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Statements for OSCE conference on freedom of expression


Supplementary Human Dimension Meeting on
promotion of freedom of expression: rights, responsibilities and OSCE
commitments, Vienna, 3-4 July 2014

Joint statement by
Kazakhstan International Bureau for Human Rights and Rule of Law, Nota Bene,
Turkmen Initiative for Human Rights and International Partnership for Human

Freedom of expression remains under serious threat in the Central Asian region.
Our organizations would like to use this opportunity to draw attention to
concerns regarding restrictions on media pluralism, internet censorship, and
harassment of journalists and other critical voices in Kazakhstan, Tajikistan
and Turkmenistan, as well as to make recommendations to the governments of
these countries and the OSCE community at large.

Restrictions on media pluralism

Media pluralism in Kazakhstan took a serious blow when a number of
leading opposition media were banned by court for alleged “extremist”
propaganda in late 2012. Following this the crackdown on opposition newspapers
has continued with new apparently politically motivated court decisions. The Pravdivaya Gazeta was closed down in February
2014 for mistakes in the use of publishing information, while the Ashik
 was suspended
for three months last autumn for failing to inform authorities about staff
vacation and now is threatened by closure after being ordered to pay close to
8000 EUR for purported copy right violations. In April 2014, a court shut down
the Assandi Times for allegedly being linked to the
previously banned Respublika. In another
case seen as pressure on opposition media, police 
searched the Astana office of the online channel 16/12 in June 2014 and confiscated technical
equipment, saying it was part of a money laundering investigation. The recently
adopted Administrative Code, which is pending the president’s signature,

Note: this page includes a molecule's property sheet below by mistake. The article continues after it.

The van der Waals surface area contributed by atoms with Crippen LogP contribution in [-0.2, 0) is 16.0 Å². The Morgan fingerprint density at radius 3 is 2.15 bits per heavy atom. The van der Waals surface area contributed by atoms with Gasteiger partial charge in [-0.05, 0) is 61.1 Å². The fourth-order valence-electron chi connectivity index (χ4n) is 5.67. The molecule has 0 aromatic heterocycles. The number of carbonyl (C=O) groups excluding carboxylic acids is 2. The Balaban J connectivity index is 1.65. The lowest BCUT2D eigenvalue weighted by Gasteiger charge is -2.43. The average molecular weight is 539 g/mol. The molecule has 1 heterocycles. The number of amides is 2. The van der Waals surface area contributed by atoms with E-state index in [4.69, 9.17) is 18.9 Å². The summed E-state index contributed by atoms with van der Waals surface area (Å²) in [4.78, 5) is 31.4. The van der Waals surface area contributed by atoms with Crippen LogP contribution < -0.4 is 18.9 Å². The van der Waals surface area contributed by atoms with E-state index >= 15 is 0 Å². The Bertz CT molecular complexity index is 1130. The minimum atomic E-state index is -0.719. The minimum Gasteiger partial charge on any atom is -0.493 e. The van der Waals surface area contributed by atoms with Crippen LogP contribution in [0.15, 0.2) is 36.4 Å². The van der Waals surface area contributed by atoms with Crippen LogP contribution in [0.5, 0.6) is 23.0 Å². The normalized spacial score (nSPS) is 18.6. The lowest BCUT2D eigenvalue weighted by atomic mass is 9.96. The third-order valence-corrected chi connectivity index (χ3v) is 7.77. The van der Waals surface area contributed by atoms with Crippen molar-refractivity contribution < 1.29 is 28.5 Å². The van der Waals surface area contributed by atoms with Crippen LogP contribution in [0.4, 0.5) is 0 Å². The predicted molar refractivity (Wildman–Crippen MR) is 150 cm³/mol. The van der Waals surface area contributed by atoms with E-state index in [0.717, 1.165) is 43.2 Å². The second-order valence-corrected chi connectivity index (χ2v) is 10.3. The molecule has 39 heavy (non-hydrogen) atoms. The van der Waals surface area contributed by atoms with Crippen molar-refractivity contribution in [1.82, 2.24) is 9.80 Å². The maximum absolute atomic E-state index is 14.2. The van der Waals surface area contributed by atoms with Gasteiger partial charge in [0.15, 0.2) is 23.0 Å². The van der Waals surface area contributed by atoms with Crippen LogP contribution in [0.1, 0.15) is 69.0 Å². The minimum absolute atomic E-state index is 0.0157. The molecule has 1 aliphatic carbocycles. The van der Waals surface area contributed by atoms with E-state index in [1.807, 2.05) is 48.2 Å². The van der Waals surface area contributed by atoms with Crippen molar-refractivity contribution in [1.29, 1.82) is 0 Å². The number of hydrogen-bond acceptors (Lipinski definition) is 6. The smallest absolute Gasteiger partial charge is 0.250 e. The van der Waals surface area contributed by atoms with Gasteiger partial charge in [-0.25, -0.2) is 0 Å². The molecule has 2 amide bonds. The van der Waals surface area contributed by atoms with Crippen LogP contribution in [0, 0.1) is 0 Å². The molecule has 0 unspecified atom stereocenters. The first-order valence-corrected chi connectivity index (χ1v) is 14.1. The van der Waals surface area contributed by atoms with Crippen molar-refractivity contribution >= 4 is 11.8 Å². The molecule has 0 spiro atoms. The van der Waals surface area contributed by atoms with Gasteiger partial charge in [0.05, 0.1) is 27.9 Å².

retains suspension/closure of media as sanctions for violations of a technical

The new media law that took effect in Tajikistan in March 2013 introduced strengthened
guarantees for the operating freedom of media outlets and journalists, but 
lacks effective enforcement mechanisms for
these provisions. The new law provides for complicated registration procedures
for especially print media, which are required to undergo dual registration,
and similarly to in Kazakhstan media outlets may be shut down for
administrative violations. For example, in February this year, the registration
of the weeklyKhafta
annulled without warning because it had allegedly
published material that was not in line with the direction of its activities
set out in its statutes. The weekly had only issued one edition, which featured
an interview with a national poet who harshly criticized the authorities. 

The first ever media law that entered into force in Turkmenistan in January 2013 safeguards freedom of
the media, prohibits censorship and sets out the objective of ensuring media
pluralism. However, in practice the media environment in the country remains fundamentally
repressive. Both print and broadcast media continue to be closely controlled by
the authorities, which interfere with and dictate editorial policies and use
media as means of ideological propaganda to promote a one-sided positive image
of the situation in the country. No new media outlets have been registered
since the new media law entered into force, and as previously there are no
independent media in the country. Access to foreign media is limited,